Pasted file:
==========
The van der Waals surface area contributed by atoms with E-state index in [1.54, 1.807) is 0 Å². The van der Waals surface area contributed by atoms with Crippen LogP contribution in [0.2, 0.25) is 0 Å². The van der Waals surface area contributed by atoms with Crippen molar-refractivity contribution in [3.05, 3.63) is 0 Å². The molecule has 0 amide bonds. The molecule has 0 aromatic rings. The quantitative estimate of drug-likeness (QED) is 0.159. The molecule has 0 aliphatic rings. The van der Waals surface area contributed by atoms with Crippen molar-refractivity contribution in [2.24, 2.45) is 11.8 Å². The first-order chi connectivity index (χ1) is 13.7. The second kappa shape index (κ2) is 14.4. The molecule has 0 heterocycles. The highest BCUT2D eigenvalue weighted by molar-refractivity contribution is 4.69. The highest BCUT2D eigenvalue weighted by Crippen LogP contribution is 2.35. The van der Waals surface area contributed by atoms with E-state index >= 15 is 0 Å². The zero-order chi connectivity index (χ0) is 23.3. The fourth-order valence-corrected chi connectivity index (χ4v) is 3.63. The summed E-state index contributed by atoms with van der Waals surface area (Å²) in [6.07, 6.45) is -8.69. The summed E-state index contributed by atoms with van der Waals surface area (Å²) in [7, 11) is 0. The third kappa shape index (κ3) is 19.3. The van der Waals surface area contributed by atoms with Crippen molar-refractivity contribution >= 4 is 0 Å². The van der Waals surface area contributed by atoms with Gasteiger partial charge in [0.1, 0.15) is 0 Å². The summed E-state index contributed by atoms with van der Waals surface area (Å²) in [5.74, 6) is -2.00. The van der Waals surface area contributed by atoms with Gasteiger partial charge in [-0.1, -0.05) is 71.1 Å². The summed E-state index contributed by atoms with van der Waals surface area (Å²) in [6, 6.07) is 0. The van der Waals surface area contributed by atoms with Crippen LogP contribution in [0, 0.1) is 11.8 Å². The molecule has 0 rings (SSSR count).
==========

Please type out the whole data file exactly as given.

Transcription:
The van der Waals surface area contributed by atoms with E-state index in [1.54, 1.807) is 0 Å². The van der Waals surface area contributed by atoms with Crippen LogP contribution in [0.2, 0.25) is 0 Å². The van der Waals surface area contributed by atoms with Crippen molar-refractivity contribution in [3.05, 3.63) is 0 Å². The molecule has 0 amide bonds. The molecule has 0 aromatic rings. The quantitative estimate of drug-likeness (QED) is 0.159. The molecule has 0 aliphatic rings. The van der Waals surface area contributed by atoms with Crippen molar-refractivity contribution in [2.24, 2.45) is 11.8 Å². The first-order chi connectivity index (χ1) is 13.7. The second kappa shape index (κ2) is 14.4. The molecule has 0 heterocycles. The highest BCUT2D eigenvalue weighted by molar-refractivity contribution is 4.69. The highest BCUT2D eigenvalue weighted by Crippen LogP contribution is 2.35. The van der Waals surface area contributed by atoms with E-state index >= 15 is 0 Å². The zero-order chi connectivity index (χ0) is 23.3. The fourth-order valence-corrected chi connectivity index (χ4v) is 3.63. The summed E-state index contributed by atoms with van der Waals surface area (Å²) in [6.07, 6.45) is -8.69. The summed E-state index contributed by atoms with van der Waals surface area (Å²) in [7, 11) is 0. The third kappa shape index (κ3) is 19.3. The van der Waals surface area contributed by atoms with Crippen molar-refractivity contribution >= 4 is 0 Å². The van der Waals surface area contributed by atoms with Gasteiger partial charge in [0.1, 0.15) is 0 Å². The summed E-state index contributed by atoms with van der Waals surface area (Å²) in [5.74, 6) is -2.00. The van der Waals surface area contributed by atoms with Gasteiger partial charge in [-0.1, -0.05) is 71.1 Å². The summed E-state index contributed by atoms with van der Waals surface area (Å²) in [6, 6.07) is 0. The van der Waals surface area contributed by atoms with Crippen LogP contribution in [0, 0.1) is 11.8 Å². The molecule has 0 rings (SSSR count).